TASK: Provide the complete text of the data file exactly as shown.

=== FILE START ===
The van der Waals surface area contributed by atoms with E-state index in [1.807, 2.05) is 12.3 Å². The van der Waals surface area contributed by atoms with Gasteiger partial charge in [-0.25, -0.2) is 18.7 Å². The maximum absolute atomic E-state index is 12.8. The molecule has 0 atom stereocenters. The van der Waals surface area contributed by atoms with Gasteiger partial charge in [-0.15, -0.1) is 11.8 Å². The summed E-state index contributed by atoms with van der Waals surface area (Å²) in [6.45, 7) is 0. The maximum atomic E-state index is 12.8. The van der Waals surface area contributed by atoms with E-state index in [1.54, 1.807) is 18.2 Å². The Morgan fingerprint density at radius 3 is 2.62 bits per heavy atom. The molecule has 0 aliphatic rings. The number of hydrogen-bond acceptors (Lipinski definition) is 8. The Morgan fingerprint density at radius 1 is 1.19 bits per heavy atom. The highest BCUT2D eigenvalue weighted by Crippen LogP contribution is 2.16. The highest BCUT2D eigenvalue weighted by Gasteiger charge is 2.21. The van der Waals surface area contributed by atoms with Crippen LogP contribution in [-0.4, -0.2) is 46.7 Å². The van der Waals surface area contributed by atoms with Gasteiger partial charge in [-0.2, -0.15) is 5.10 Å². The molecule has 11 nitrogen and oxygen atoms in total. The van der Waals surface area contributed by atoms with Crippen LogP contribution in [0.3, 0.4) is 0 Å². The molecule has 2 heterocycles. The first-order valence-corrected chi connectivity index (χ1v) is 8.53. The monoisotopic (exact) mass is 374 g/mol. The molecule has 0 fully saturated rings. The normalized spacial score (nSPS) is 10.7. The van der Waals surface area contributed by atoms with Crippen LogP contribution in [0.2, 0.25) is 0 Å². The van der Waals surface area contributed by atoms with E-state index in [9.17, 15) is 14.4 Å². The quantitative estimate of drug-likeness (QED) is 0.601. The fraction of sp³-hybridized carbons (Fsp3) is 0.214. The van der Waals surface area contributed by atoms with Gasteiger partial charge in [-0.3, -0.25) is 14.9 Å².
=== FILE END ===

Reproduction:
The van der Waals surface area contributed by atoms with E-state index in [1.807, 2.05) is 12.3 Å². The van der Waals surface area contributed by atoms with Gasteiger partial charge in [-0.25, -0.2) is 18.7 Å². The maximum absolute atomic E-state index is 12.8. The molecule has 0 atom stereocenters. The van der Waals surface area contributed by atoms with Gasteiger partial charge in [-0.15, -0.1) is 11.8 Å². The summed E-state index contributed by atoms with van der Waals surface area (Å²) in [6.45, 7) is 0. The maximum atomic E-state index is 12.8. The van der Waals surface area contributed by atoms with E-state index in [1.54, 1.807) is 18.2 Å². The Morgan fingerprint density at radius 3 is 2.62 bits per heavy atom. The molecule has 0 aliphatic rings. The number of hydrogen-bond acceptors (Lipinski definition) is 8. The Morgan fingerprint density at radius 1 is 1.19 bits per heavy atom. The highest BCUT2D eigenvalue weighted by Crippen LogP contribution is 2.16. The highest BCUT2D eigenvalue weighted by Gasteiger charge is 2.21. The van der Waals surface area contributed by atoms with Crippen LogP contribution in [-0.4, -0.2) is 46.7 Å². The van der Waals surface area contributed by atoms with Gasteiger partial charge in [-0.2, -0.15) is 5.10 Å². The molecule has 11 nitrogen and oxygen atoms in total. The van der Waals surface area contributed by atoms with Crippen LogP contribution in [0.3, 0.4) is 0 Å². The molecule has 2 heterocycles. The first-order valence-corrected chi connectivity index (χ1v) is 8.53. The monoisotopic (exact) mass is 374 g/mol. The molecule has 0 fully saturated rings. The normalized spacial score (nSPS) is 10.7. The van der Waals surface area contributed by atoms with Crippen LogP contribution in [0.2, 0.25) is 0 Å². The van der Waals surface area contributed by atoms with E-state index in [9.17, 15) is 14.4 Å². The quantitative estimate of drug-likeness (QED) is 0.601. The fraction of sp³-hybridized carbons (Fsp3) is 0.214. The van der Waals surface area contributed by atoms with Gasteiger partial charge in [-0.3, -0.25) is 14.9 Å².